ebay can be a way to get some good dead stuff, but let the buyer beware, I for one wouldn't bid on anything that the seller said was "Jerry's personal" or Bobby's or any of them, that would be just too dificult to document. I have had to resort to ebay to part with some of my personal collection of dead items, but mostly I have only sold bootleg CD's, most were KTS import CD's, which were complete shows soundboard recordings. Hated to do it, but the economy in 09>10 sucked for me and it had to be done. Back in the day (70's and 80's) I collected everything dead I could get my hands on, and in those days it was a lot, at shows they always gave away patches or stickers or cards or flyers or something dead related, I remember in 89 built to last was about to be released (halloween) and as we walked into the Miami arena they were giving out these playing cards with that wild dead pumpkin on one side and the other said on Halloween the dead will rise again, advertising the release of that highly anticipated lp. There will always be things I will never part with, signed Ken Kesey posters, signed Mickey and Jerry books, but the one thing I will never part with is my signed litho of "Blue Iceberg" by Jerry, painted in 86 it is my prized possession. Have seen a copy up on ebay once for 5,000$, but that ain't enough. Too bad I didn't take all those comics (Marvel,DC plus all underground comics by crumb, etc..) with me when I went to boot camp, came home and my mom had thrown them all out....along with all my collections from the 60's, she hated that "hippy sh%$". If she only had known what those little paper books were going to be worth.
I grew up collecting San Francisco concert posters and flyers and Grateful Dead pieces in particular. It also spawned my career as an artist. The posters have kept me going when ends don't always meet as they are usually easy to sell. The past 30 years or so have been up and down financially, so selling posters have always supplemented my income. Some cool GD pieces that I've had to let go? A Hawaiian oXo poster, a flyer for the Peace Rock show at Harmon Gym (May of '66) and probably the best piece was a poster for a 1967 show at Seattle's Eagles Auditorium that the original 5 members had signed.
However, in the early 90's I was commissioned to illustrate a couple of GD magazine covers (one of which was what tuned out to be Blair's final issue of the Golden Road). Over a decade later, GD commissioned a poster design from me which led to the cover design and illustrations for the Road Trips series along with other covers.
I've kept a few treasures - a poster from my 1st show 1/20/68 (Eureka) and an original FD26 poster (Mouse & Kelley's skeleton & Roses).
I have some but not all issues available ($8 for regular issues, $12 for the two annuals), so email me with your needs: firstname.lastname@example.org.
Interesting story earlier about the harmonica. Never knew Jerry even owned one. I guess with Pig around, that area was covered for a few years... Then Matthew Kelly kept showin' up for a while... Not sure Jerry had the wind-power to blow harmonica in his later years... Thanks for the blow-by-blow on the auction!
The topic got me curious so I took a look. A few copies of your own Golden Road magazine are available at around $15 a pop. I'll never sell my collection of what I and many others consider one of the finest (and most fun) bodies of work about the GD ever done. I am missing an issue or two and I'd love to complete my collection . Would you consider making any extra copies you have around available?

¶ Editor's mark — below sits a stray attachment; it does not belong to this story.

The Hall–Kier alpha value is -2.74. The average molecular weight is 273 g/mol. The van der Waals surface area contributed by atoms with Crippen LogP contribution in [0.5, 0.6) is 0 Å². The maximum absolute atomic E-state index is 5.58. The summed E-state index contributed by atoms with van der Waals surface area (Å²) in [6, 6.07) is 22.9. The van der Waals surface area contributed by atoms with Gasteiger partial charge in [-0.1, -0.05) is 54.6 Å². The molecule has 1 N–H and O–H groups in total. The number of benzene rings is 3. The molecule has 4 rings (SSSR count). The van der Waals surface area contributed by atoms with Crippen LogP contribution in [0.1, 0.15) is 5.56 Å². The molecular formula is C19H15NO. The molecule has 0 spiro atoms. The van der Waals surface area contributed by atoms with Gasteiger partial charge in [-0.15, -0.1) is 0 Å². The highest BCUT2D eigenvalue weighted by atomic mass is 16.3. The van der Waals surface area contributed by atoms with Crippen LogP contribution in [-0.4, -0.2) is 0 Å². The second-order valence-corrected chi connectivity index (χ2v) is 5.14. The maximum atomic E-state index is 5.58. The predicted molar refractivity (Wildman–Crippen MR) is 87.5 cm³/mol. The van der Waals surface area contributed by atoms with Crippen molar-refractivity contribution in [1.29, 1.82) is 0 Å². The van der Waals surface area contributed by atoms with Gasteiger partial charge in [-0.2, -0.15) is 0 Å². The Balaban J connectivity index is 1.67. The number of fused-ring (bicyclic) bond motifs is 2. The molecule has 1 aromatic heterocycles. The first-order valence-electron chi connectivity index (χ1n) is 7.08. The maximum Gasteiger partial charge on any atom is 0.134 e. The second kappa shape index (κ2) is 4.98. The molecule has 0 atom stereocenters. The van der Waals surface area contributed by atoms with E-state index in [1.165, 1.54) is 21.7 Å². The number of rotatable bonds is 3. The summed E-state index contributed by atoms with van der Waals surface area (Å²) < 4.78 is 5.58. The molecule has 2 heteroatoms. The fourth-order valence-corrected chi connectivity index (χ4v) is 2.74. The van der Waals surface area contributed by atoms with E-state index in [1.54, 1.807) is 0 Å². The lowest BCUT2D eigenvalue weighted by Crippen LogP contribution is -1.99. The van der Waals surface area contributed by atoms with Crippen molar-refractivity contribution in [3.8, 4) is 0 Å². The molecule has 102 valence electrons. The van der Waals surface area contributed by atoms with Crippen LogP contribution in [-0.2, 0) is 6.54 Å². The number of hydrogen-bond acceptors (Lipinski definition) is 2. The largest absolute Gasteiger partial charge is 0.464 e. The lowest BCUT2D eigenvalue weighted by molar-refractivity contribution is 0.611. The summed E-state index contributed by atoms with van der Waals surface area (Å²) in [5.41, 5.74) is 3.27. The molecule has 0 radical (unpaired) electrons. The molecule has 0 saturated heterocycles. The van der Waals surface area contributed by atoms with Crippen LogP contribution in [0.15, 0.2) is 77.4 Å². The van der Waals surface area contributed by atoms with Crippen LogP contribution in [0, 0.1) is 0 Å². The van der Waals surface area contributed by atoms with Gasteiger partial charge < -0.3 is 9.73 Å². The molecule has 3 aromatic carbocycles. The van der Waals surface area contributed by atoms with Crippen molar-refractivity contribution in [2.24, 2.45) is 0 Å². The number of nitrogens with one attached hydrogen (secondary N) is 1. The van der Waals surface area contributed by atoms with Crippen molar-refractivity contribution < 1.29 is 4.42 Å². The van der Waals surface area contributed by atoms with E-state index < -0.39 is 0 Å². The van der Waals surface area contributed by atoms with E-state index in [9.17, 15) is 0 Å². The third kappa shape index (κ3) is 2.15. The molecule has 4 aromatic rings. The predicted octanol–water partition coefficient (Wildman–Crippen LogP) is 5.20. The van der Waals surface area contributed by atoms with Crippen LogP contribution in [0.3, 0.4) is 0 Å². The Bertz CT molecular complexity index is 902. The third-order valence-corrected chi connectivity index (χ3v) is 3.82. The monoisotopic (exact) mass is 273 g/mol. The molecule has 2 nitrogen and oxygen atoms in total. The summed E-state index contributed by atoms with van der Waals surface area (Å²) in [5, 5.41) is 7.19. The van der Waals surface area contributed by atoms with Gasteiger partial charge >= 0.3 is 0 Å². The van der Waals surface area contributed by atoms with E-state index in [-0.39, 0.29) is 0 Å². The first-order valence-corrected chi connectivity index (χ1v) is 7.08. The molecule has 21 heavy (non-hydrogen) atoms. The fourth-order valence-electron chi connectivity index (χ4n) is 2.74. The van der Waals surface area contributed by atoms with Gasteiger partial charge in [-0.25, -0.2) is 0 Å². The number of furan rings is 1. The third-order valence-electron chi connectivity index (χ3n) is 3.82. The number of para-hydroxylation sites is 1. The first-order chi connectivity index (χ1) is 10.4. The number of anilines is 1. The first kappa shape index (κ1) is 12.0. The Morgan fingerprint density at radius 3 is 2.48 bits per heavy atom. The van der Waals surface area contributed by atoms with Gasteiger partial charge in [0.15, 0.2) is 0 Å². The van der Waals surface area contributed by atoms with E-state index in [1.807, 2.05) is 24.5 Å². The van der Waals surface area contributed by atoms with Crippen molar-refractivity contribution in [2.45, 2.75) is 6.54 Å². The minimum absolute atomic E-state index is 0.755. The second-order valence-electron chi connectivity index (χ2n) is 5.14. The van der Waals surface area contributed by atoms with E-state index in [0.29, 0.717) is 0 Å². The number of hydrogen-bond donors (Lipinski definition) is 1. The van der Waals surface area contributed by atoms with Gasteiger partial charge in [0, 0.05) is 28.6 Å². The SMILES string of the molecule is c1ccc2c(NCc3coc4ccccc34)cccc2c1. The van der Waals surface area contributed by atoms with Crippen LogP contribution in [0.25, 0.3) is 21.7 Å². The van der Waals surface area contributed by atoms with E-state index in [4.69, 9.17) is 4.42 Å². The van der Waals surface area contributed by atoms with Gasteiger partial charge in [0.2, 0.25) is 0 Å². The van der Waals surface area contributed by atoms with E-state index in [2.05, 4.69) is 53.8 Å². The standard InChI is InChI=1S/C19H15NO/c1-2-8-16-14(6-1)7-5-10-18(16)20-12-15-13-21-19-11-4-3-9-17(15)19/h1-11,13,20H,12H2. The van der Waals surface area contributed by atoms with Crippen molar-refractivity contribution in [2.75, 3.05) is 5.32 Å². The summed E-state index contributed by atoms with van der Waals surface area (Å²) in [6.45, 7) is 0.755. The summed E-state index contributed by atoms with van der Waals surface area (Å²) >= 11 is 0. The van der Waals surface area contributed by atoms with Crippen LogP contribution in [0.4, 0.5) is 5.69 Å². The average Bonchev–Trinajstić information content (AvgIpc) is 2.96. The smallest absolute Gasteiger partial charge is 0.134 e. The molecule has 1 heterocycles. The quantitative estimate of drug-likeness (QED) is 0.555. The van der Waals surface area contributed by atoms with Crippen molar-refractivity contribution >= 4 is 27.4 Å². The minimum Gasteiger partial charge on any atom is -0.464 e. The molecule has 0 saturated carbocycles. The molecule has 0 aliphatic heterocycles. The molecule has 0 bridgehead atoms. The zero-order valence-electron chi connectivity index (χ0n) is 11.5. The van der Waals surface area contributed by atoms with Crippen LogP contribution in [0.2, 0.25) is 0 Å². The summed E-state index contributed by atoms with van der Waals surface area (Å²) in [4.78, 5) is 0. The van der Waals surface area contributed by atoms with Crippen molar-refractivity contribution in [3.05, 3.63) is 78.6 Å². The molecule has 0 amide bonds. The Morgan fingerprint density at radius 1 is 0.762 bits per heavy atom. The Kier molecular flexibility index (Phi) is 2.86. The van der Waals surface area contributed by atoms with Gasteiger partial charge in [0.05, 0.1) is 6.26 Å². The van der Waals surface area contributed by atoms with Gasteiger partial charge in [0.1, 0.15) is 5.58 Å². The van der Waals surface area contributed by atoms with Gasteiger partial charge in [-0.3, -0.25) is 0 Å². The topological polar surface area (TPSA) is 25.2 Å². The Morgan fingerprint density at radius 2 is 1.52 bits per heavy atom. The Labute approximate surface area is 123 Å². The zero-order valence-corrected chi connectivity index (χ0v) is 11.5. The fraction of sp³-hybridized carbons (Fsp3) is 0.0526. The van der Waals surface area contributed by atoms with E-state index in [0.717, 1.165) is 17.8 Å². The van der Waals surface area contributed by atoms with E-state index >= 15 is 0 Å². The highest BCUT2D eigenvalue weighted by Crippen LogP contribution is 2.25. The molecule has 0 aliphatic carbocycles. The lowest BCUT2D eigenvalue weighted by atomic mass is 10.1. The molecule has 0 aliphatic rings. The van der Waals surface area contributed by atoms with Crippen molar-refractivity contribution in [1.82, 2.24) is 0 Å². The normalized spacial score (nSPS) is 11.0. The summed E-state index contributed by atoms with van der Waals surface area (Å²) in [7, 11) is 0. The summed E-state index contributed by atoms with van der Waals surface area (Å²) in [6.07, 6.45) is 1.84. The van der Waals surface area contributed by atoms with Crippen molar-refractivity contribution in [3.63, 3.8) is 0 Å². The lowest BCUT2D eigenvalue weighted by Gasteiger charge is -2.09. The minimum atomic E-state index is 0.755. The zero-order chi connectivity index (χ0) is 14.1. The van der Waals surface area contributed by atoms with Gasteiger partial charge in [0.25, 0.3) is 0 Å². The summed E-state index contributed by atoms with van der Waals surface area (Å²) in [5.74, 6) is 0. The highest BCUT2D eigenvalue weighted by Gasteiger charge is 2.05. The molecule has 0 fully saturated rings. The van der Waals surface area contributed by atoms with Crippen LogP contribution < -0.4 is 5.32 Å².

I found this blog very interesting for personal reasons. I was at that auction in 2001 where Tiger and Wolf were auctioned. The auction was held at studio 54 in NY. It was an amazing night. James tells it correctly. We were seated a few seats from the guy that was doing the bidding for James. He was on the phone (with James i guess) the whole time getting instructions on his next bid. I never knew from that night who the guy was bidding for and who ended up with the guitars until the SI story on James about a year ago where he was standing in from of one of the guitars in his office.
Anyway, I was lucky enough to win the auction on Jerry's Harmonica that night. I had not bid on it until the auctioneer was going to sell it for less that $4,000 and I thought that this is the only other musical instrument auctioned off that night and it wouldn't be fair to let it go so inexpensively.
After I won the bid, I proceeded to get smashed on Jamessons while my 2 friends participated in the remainder of the auction. Yep, they had to help me back to the parking garage after the auction was over only to find out that the garage closed at 11 and it was almost 1:30. The car was impounded until 6AM when the garage reopened. We found a hotel around Time Square and negotiated a discount rate since we were only going to be in the room for 4 hours.
Anyway, I still have the harmonica. While Jerry never played it on stage, the affidavit says he played it allot during his vacation time in Hawaii. My documents also show that Jerry wanted to play Visions of Johanna on it during a show.
I would really like to get with Phil and Bob to have a Rex Foundation benefit and Maybe Dylan would stop by just to play "Visions of Johanna" on it in memory.
Looking to find the right people that can get Jerry's DNA out of this instrument as I have never played it.
Over the years I camped out at shows and hotels to get not just the band, but Dead "family" members to sign the coffee table-sized book "The GD Family Album." Donna Jean, Dawg, Branford Marsalis, Bob Hunter, Mouse have all signed, as well as guys like Pete Townshend, Gregg Allman and Dickey Betts, Bill Walton. Kesey even wrote across a whole page his own "Truckin" lyrics a couple months after Jerry's death! Only regrets were that I skipped getting Brent in '90 for a family thing and Bobby Zimmerman politely declined my request. Ebay? It would have to pay the whole college tuition, not just a portion of it. And, I got to talk art with Jerry when he signed the book as well as my Bear's Choice album! Money spent buying the book: $40. Time spent collecting the autographs: hours and hours. Value of my conversation with Jerry on July 9, 1995: Priceless!
Yeah, my son is also in the class of 2012 at UCLA. He's a history major, getting good grades, but seems more interested in pursuing his musical whims, which range from fairly conventional folkish tunes to strange electronic things influenced by Animal Collective and his new favorite, Flying Lotus. I had hoped he was going to see the GD movie last night (he likes 'em) but I don't think he made it. What a good time that was!